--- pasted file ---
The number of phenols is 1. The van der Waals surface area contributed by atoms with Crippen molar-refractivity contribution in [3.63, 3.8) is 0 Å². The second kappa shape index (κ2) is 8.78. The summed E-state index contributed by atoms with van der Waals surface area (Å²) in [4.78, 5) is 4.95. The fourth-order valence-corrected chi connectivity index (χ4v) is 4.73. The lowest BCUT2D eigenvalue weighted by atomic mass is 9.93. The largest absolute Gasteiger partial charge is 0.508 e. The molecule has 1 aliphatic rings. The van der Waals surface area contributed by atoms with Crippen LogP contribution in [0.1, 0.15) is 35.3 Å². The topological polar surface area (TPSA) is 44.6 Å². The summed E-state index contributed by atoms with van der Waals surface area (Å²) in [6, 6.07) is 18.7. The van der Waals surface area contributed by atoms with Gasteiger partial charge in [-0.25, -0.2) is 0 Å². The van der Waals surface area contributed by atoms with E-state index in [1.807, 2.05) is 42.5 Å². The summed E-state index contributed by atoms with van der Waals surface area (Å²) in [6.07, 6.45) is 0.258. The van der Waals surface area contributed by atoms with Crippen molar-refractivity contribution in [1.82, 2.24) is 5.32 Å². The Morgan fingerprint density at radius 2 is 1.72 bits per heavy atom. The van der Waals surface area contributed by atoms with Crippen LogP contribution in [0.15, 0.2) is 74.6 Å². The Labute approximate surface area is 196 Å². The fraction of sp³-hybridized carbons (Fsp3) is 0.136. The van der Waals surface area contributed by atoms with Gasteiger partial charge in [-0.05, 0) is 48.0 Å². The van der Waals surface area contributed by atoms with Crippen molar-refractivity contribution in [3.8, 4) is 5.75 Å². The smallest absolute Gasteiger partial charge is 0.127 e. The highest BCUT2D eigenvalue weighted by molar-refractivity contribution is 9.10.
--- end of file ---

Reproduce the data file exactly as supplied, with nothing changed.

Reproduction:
The number of phenols is 1. The van der Waals surface area contributed by atoms with Crippen molar-refractivity contribution in [3.63, 3.8) is 0 Å². The second kappa shape index (κ2) is 8.78. The summed E-state index contributed by atoms with van der Waals surface area (Å²) in [4.78, 5) is 4.95. The fourth-order valence-corrected chi connectivity index (χ4v) is 4.73. The lowest BCUT2D eigenvalue weighted by atomic mass is 9.93. The largest absolute Gasteiger partial charge is 0.508 e. The molecule has 1 aliphatic rings. The van der Waals surface area contributed by atoms with Crippen LogP contribution in [0.1, 0.15) is 35.3 Å². The topological polar surface area (TPSA) is 44.6 Å². The summed E-state index contributed by atoms with van der Waals surface area (Å²) in [6, 6.07) is 18.7. The van der Waals surface area contributed by atoms with Gasteiger partial charge in [-0.25, -0.2) is 0 Å². The van der Waals surface area contributed by atoms with E-state index in [1.807, 2.05) is 42.5 Å². The summed E-state index contributed by atoms with van der Waals surface area (Å²) in [6.07, 6.45) is 0.258. The van der Waals surface area contributed by atoms with Crippen molar-refractivity contribution in [1.82, 2.24) is 5.32 Å². The Morgan fingerprint density at radius 2 is 1.72 bits per heavy atom. The van der Waals surface area contributed by atoms with Crippen LogP contribution in [0.15, 0.2) is 74.6 Å². The Labute approximate surface area is 196 Å². The fraction of sp³-hybridized carbons (Fsp3) is 0.136. The van der Waals surface area contributed by atoms with Gasteiger partial charge in [-0.05, 0) is 48.0 Å². The van der Waals surface area contributed by atoms with Crippen molar-refractivity contribution in [3.8, 4) is 5.75 Å². The smallest absolute Gasteiger partial charge is 0.127 e. The highest BCUT2D eigenvalue weighted by molar-refractivity contribution is 9.10.